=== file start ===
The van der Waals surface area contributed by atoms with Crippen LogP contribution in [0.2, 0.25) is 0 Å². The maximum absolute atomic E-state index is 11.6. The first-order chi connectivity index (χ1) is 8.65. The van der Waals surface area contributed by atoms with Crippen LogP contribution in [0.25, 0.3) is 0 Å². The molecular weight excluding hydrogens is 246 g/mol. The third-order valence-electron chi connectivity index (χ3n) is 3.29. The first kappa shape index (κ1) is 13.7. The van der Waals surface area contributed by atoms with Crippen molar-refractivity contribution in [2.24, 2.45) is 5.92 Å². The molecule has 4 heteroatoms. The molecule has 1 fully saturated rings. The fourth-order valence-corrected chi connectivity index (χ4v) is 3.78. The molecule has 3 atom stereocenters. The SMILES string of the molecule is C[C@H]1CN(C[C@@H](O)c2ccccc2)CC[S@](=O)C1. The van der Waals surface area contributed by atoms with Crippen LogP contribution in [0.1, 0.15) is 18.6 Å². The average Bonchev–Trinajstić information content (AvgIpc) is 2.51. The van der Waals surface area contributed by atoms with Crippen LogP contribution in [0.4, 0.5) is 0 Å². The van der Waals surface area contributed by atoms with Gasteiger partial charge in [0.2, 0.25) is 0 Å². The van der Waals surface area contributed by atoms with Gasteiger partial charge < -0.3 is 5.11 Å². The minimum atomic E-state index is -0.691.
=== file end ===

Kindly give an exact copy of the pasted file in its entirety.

The van der Waals surface area contributed by atoms with Crippen LogP contribution in [0.2, 0.25) is 0 Å². The maximum absolute atomic E-state index is 11.6. The first-order chi connectivity index (χ1) is 8.65. The van der Waals surface area contributed by atoms with Crippen LogP contribution in [0.25, 0.3) is 0 Å². The molecular weight excluding hydrogens is 246 g/mol. The third-order valence-electron chi connectivity index (χ3n) is 3.29. The first kappa shape index (κ1) is 13.7. The van der Waals surface area contributed by atoms with Crippen molar-refractivity contribution in [2.24, 2.45) is 5.92 Å². The molecule has 4 heteroatoms. The molecule has 1 fully saturated rings. The fourth-order valence-corrected chi connectivity index (χ4v) is 3.78. The molecule has 3 atom stereocenters. The SMILES string of the molecule is C[C@H]1CN(C[C@@H](O)c2ccccc2)CC[S@](=O)C1. The van der Waals surface area contributed by atoms with Crippen LogP contribution in [0.1, 0.15) is 18.6 Å². The average Bonchev–Trinajstić information content (AvgIpc) is 2.51. The van der Waals surface area contributed by atoms with Crippen LogP contribution in [0.4, 0.5) is 0 Å². The van der Waals surface area contributed by atoms with Gasteiger partial charge in [0.2, 0.25) is 0 Å². The van der Waals surface area contributed by atoms with Gasteiger partial charge < -0.3 is 5.11 Å². The minimum atomic E-state index is -0.691.